How Lana Del Rey Promotes Feminism Through Her Sad Girl Persona

Bella Chirkis ’27

Staff Writer

Singer and songwriter Lana Del Rey makes “atmospheric, orchestral, retro-60’s- sounding pop that showcases her torchy image and sensuously husky singing style,” according to IMBD. A lot of Del Rey’s popularity as a singer stems from her “sad girl persona.” She writes about the troubles in her life and creates an environment for listeners to relate and understand what women may go through in toxic relationships and stereotypical feminine standards set by society. Del Rey has created a soundtrack for the sadness of many young women’s lives, normalizing the emotional feelings that women are often looked down upon for having. 

Lana Del Rey has often been criticized for her music, as many music critics find her lyrics to be morbid or mournful. These critical qualities are often what many people find appealing about her music as she creates this normalcy of feminine vulnerability that many girls have insecurities about. Other critics believe that Del Rey’s sadness is perceived almost as an aesthetic, a sadness that women should be leaning into instead of ignoring. But these criticisms in my opinion are not valid, and they are highlighting that women should bottle up their emotions, instead of being open about the things that they are going through. Del Rey creates a safe environment to tap into your emotions instead of disregarding hardships. 

Each of this artist’s albums tap into different issues or hardships that Lana Del Rey has experienced in her life, hardships that most women can relate to in some point of their own lives. In one of her older albums, “Ultraviolence,” Lana Del Rey writes about an abusive relationship between a singer and a man, personifying alcoholism as a toxic man. This album has further been recognized as a battle between a woman and her own desires. A woman knows her own potential but comes to the realization that she may have to let go of some of her fantasies in order to truly obtain it. Del Rey’s newest studio album “Did You Know There’s a Tunnel Under Ocean Boulevard” is both a tribute to her family and an expression of her fears of becoming a more mature woman, also reflecting her new engagement.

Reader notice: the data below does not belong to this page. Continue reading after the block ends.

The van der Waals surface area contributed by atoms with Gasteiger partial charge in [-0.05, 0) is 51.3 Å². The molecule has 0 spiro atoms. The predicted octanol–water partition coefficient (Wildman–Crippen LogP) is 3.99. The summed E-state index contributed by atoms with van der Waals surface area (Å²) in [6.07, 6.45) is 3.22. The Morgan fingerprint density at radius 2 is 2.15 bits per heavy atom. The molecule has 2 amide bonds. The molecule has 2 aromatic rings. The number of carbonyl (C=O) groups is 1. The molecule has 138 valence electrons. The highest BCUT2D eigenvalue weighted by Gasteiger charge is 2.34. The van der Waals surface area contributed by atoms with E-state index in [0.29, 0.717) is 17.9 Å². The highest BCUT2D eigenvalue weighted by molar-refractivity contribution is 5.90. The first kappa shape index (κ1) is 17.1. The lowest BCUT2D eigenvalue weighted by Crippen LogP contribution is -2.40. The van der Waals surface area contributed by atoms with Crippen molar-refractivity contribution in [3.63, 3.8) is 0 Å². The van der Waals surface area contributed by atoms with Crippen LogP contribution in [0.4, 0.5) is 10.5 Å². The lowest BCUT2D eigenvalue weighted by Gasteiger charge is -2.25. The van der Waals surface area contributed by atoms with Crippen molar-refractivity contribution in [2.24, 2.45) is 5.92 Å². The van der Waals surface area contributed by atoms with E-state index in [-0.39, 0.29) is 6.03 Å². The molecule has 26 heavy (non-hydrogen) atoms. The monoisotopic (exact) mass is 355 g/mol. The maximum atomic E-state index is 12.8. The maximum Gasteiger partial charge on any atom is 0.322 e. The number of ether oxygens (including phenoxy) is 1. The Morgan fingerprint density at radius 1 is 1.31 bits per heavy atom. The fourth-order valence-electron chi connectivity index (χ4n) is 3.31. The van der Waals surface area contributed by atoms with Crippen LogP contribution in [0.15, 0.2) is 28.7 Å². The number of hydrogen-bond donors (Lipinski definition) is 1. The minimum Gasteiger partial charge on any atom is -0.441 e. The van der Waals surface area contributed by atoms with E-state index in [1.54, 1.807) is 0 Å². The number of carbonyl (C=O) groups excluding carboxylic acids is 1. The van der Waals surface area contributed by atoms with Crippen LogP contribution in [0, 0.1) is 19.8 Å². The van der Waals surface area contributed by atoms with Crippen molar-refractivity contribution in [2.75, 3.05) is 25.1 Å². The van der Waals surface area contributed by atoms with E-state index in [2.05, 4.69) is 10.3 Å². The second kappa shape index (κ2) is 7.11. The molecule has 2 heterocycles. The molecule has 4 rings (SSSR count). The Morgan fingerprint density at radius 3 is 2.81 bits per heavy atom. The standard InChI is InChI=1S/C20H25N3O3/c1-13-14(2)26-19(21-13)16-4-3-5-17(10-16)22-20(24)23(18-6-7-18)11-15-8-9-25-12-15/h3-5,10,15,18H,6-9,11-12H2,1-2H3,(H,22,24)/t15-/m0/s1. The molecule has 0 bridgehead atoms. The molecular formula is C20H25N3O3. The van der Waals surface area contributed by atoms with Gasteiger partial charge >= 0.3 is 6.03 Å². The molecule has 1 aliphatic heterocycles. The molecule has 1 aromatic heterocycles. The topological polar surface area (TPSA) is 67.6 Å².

Del Rey refuses to be apologetic towards her critics, creating a powerful and liberating quality that attributes to modern day feminism. She makes girls feel better about their own sadness. She does not regulate her words and make herself more appealing to men: “I’m a different kind of woman/If you want some basic girl, go to the Beverly Center and find her” (“Sweet” by Lana Del Rey). The art that Del Rey creates leans into the insanity and misery that many women face in their lives and defies the idea that women need to behave like men in order to properly fit into society. 

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